urban space

Graffiti that Annotates (Cat_piss.jpg)

Graffiti that Annotates (Cat_piss.jpg)This image was uploaded with the post Graffiti that Annotates.

Graffiti that Annotates

"Where Do We Grow From Here?"

My favorite genre of graffiti is work that comments on its immediate surroundings. In east Austin, this type of graffiti tends to refer to the seemingly unending gentrification of neighborhoods further and further out. Remember the fancy convenience stores I mentioned last time? Ones where you can buy $6 ice cream sandwiches? The image above is a defunct gas station that appears to have been purchased recently, so I think we can all imagine what's coming next. This graffiti artistin their own, special, nostalgia-soaked waywants to encourage visitors to the area to be critical of this expansion. See also: the time Hillside Farmacy's sign was edited to read "Hipster Farmacy." 

Love For The Ruins?

Ruined schools in Detroit

Image Credit:  Vice Magazine

I couldn’t resist covering this piece that Tim brought to my attention.  NPR did a segment covering the evolving phenomenon of “ruin porn” by interviewing a writer, Thomas Morton, who wrote an attack on this phenomenon for Vice Magazine.  Morton argues against these images because he says they mislead audiences about the actual economic state of Detroit.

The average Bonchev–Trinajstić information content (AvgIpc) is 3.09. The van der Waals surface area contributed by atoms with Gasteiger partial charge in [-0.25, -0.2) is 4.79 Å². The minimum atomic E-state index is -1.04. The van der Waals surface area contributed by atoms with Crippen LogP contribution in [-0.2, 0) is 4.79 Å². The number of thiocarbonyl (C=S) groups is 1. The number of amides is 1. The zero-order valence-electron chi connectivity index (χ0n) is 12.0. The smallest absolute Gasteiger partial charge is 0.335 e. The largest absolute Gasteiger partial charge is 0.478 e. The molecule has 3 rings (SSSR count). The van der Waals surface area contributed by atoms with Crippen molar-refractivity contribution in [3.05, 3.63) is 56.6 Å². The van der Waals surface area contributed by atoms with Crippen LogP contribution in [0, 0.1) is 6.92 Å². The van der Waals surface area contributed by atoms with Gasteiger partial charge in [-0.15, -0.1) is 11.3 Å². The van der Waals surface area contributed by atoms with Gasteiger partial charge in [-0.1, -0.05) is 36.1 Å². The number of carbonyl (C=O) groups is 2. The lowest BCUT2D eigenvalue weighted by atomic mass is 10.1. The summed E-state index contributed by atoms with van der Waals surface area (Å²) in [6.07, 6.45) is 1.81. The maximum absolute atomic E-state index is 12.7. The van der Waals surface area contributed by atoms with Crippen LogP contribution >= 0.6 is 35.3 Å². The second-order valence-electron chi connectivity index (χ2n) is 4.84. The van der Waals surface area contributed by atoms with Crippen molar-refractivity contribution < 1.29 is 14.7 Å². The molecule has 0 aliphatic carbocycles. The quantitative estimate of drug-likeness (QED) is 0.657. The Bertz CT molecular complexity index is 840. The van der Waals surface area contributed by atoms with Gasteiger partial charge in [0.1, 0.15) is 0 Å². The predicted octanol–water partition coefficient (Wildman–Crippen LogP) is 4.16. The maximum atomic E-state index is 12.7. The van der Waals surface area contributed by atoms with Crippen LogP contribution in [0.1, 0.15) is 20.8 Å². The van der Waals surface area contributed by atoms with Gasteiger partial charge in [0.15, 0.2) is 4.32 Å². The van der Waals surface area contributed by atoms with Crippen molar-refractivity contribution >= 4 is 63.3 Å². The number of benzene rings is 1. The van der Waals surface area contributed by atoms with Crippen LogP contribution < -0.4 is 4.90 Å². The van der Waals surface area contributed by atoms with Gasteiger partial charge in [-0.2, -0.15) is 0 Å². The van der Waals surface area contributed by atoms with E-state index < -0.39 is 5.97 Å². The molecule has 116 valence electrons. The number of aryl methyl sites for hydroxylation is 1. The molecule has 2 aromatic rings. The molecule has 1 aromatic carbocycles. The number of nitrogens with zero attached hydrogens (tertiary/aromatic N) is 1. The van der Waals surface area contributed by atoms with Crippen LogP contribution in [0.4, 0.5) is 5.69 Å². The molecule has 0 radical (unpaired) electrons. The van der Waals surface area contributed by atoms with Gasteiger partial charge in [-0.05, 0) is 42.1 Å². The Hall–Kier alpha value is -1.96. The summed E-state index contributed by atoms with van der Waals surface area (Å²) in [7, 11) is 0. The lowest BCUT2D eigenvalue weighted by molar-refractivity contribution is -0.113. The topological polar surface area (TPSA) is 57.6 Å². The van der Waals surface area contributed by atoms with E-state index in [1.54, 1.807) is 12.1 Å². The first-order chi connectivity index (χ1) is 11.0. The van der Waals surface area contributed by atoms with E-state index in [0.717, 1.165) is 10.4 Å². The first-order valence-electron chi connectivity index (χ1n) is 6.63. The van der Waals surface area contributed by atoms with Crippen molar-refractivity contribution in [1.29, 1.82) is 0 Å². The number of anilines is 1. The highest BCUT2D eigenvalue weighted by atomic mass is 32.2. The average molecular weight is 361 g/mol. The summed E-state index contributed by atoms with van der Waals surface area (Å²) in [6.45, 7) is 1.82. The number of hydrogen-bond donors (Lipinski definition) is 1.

The Wire and Cities That Matter

The cast of HBO's The WireI just finished reading an article in The New Yorker about HBO's The Wire, a gritty drama set in the city of Baltimore. Each season the show focuses on a different aspect of the city, beginning with drug dealers on the streets and gradually moving outwards to include the labor unions at the docks, the politicans, and in its fifth and final season, the news and those who cover it. More often than not, the shows paints an image of the city that is grim and hopeless.

One Way to See the State

one way sign

I live on a one way street so I’ve always viewed the “One Way” signs in my neighborhood as good information for motorists and visitors. They are excellent reminders to people that cars should only face east on Washington Street. But this altered image (actually from one block over on Madison Street, where cars travel west) reminds us that street signs are not merely about expressing information about traffic patterns; they are also the banal markers that inform us about the presence of the state’s authority.

Recent comments